int count;
	Cell entry[MAXLIST];
} List;

where a Cell is pair of integers representing the row and column index of a grid point and MAXLIST is some upper bound on the size of each list based on the size of the grid being used. With this List structure, the code for the AddList() operation can easily be made thread-safe. Since I've implemented my example code on a Windows system, I have employed the InterlockedIncrement intrinsic function and use the return value as the index in which to write a new element into the array holding List items.

 void AddList(Cell x, List *list) 
	if (ListFull(list))
		Warning("Attempt to insert at the end of a full list\n");
	else{ int c = InterlockedIncrement(&list->count);
		list->entry[c] = x;

For other threading methods without the Interlocked intrinsics, any method to enforce mutually exclusive access to updating the count of items on the list and return that count for indexing will be sufficient. (Note that there is no need to require a thread-safe method of reading an element from any one list since only one thread will be taking data from any one list. Thus, no dependency on that front.)

Regardless of the need for thread-safe lists, you will have to implement some form of mutual exclusion for updating the numNeighbors values that could possibly be incremented and decremented concurrently. I'll have some discussion on how to do that in support of the second parallelization method in the next post.

Now, if you've actually read down this far, you probably have figured out that parallelizing the algorithm this way is not going to be very scalable. Each parallel portion of the code will have at most two threads active at any time and there is a good chance of load imbalance if one list is longer than the other. I don't recommend this approach, but I wanted to describe and debunk an obvious method before getting to something more substantial and satisfying in the next installment.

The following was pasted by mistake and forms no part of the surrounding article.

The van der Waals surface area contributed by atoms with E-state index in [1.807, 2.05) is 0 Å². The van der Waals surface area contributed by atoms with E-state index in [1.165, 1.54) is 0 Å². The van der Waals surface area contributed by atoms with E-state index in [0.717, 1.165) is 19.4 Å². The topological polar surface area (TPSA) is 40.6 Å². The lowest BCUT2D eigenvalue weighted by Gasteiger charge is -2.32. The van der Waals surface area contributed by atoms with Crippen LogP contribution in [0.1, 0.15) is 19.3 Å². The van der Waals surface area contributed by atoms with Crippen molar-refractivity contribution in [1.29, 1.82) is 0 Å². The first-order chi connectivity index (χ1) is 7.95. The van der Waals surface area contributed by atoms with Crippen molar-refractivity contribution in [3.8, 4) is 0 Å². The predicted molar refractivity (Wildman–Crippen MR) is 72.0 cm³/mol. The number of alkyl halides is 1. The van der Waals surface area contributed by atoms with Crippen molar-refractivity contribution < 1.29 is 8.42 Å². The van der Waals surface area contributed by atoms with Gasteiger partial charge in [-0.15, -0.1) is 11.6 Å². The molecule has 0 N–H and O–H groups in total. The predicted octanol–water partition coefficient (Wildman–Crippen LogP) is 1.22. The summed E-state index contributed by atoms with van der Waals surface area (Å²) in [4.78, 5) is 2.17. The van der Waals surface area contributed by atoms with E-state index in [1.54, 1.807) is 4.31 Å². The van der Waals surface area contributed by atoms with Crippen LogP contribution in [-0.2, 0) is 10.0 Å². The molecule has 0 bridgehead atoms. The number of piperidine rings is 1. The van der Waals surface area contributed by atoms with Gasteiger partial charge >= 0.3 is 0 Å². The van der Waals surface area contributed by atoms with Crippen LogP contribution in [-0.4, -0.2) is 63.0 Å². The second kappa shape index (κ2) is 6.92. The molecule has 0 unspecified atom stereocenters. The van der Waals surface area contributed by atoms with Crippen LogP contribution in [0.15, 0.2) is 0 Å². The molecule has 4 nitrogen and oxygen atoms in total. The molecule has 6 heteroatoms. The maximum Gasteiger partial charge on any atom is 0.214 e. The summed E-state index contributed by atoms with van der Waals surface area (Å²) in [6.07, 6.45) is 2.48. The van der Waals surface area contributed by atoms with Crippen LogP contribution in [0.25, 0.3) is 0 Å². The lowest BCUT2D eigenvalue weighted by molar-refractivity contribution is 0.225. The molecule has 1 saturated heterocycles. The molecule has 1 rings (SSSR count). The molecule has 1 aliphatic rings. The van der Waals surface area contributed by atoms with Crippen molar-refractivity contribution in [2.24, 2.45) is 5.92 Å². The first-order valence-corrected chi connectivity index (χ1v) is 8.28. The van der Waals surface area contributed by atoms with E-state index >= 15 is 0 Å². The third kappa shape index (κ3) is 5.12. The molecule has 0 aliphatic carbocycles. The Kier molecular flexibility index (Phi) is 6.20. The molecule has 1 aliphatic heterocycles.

Related Reading

More Insights

Currently we allow the following HTML tags in comments:

Single tags

These tags can be used alone and don't need an ending tag.

<br> Defines a single line break

<hr> Defines a horizontal line

Matching tags

These require an ending tag - e.g. <i>italic text</i>

<a> Defines an anchor

<b> Defines bold text

<big> Defines big text

<blockquote> Defines a long quotation

<caption> Defines a table caption

<cite> Defines a citation

<code> Defines computer code text

<em> Defines emphasized text

<fieldset> Defines a border around elements in a form

<h1> This is heading 1

<h2> This is heading 2

<h3> This is heading 3

<h4> This is heading 4

<h5> This is heading 5

<h6> This is heading 6

<i> Defines italic text

<p> Defines a paragraph

<pre> Defines preformatted text

<q> Defines a short quotation

<samp> Defines sample computer code text

<small> Defines small text

<span> Defines a section in a document

<s> Defines strikethrough text

<strike> Defines strikethrough text

<strong> Defines strong text

<sub> Defines subscripted text

<sup> Defines superscripted text

<u> Defines underlined text

Dr. Dobb's encourages readers to engage in spirited, healthy debate, including taking us to task. However, Dr. Dobb's moderates all comments posted to our site, and reserves the right to modify or remove any content that it determines to be derogatory, offensive, inflammatory, vulgar, irrelevant/off-topic, racist or obvious marketing or spam. Dr. Dobb's further reserves the right to disable the profile of any commenter participating in said activities.

Disqus Tips To upload an avatar photo, first complete your Disqus profile. | View the list of supported HTML tags you can use to style comments. | Please read our commenting policy.